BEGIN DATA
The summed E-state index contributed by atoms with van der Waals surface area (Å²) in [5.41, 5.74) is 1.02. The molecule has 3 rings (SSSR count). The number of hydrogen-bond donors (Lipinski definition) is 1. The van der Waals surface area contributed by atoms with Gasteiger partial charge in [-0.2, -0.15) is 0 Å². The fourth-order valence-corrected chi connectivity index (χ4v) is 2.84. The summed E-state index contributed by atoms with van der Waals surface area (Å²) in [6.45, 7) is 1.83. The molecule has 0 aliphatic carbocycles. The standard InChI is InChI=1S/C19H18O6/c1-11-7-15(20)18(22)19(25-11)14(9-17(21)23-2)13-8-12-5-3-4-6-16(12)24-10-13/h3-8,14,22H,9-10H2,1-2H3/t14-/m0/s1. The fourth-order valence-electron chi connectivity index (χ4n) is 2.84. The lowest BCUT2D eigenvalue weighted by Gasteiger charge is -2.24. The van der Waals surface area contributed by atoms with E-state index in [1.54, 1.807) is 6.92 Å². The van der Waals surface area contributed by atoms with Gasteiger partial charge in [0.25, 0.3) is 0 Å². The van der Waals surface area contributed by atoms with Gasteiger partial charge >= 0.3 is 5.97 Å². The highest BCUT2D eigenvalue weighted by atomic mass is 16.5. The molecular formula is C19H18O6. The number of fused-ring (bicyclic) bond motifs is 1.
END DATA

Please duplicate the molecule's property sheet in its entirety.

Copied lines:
The summed E-state index contributed by atoms with van der Waals surface area (Å²) in [5.41, 5.74) is 1.02. The molecule has 3 rings (SSSR count). The number of hydrogen-bond donors (Lipinski definition) is 1. The van der Waals surface area contributed by atoms with Gasteiger partial charge in [-0.2, -0.15) is 0 Å². The fourth-order valence-corrected chi connectivity index (χ4v) is 2.84. The summed E-state index contributed by atoms with van der Waals surface area (Å²) in [6.45, 7) is 1.83. The molecule has 0 aliphatic carbocycles. The standard InChI is InChI=1S/C19H18O6/c1-11-7-15(20)18(22)19(25-11)14(9-17(21)23-2)13-8-12-5-3-4-6-16(12)24-10-13/h3-8,14,22H,9-10H2,1-2H3/t14-/m0/s1. The fourth-order valence-electron chi connectivity index (χ4n) is 2.84. The lowest BCUT2D eigenvalue weighted by Gasteiger charge is -2.24. The van der Waals surface area contributed by atoms with E-state index in [1.54, 1.807) is 6.92 Å². The van der Waals surface area contributed by atoms with Gasteiger partial charge in [0.25, 0.3) is 0 Å². The van der Waals surface area contributed by atoms with Gasteiger partial charge >= 0.3 is 5.97 Å². The highest BCUT2D eigenvalue weighted by atomic mass is 16.5. The molecular formula is C19H18O6. The number of fused-ring (bicyclic) bond motifs is 1.